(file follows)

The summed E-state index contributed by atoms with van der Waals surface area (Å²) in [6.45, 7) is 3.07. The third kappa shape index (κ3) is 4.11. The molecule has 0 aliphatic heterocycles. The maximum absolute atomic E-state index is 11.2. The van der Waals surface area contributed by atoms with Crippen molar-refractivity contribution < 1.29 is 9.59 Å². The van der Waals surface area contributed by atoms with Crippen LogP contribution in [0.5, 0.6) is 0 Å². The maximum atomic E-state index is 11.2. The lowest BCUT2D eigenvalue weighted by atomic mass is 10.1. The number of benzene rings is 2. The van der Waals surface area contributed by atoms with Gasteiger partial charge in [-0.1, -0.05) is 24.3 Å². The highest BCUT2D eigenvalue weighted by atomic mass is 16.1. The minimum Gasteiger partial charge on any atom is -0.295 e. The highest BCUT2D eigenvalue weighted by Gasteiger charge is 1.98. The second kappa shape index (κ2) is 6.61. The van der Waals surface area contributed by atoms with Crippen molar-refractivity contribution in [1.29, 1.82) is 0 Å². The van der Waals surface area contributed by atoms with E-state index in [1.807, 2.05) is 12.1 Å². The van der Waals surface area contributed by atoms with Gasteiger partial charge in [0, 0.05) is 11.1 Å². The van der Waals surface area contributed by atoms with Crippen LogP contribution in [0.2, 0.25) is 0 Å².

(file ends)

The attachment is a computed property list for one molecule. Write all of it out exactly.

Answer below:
The summed E-state index contributed by atoms with van der Waals surface area (Å²) in [6.45, 7) is 3.07. The third kappa shape index (κ3) is 4.11. The molecule has 0 aliphatic heterocycles. The maximum absolute atomic E-state index is 11.2. The van der Waals surface area contributed by atoms with Crippen molar-refractivity contribution < 1.29 is 9.59 Å². The van der Waals surface area contributed by atoms with Crippen LogP contribution in [0.5, 0.6) is 0 Å². The maximum atomic E-state index is 11.2. The lowest BCUT2D eigenvalue weighted by atomic mass is 10.1. The number of benzene rings is 2. The van der Waals surface area contributed by atoms with Gasteiger partial charge in [-0.1, -0.05) is 24.3 Å². The highest BCUT2D eigenvalue weighted by atomic mass is 16.1. The minimum Gasteiger partial charge on any atom is -0.295 e. The highest BCUT2D eigenvalue weighted by Gasteiger charge is 1.98. The second kappa shape index (κ2) is 6.61. The van der Waals surface area contributed by atoms with Crippen molar-refractivity contribution in [1.29, 1.82) is 0 Å². The van der Waals surface area contributed by atoms with E-state index in [1.807, 2.05) is 12.1 Å². The van der Waals surface area contributed by atoms with Gasteiger partial charge in [0, 0.05) is 11.1 Å². The van der Waals surface area contributed by atoms with Crippen LogP contribution in [0.2, 0.25) is 0 Å².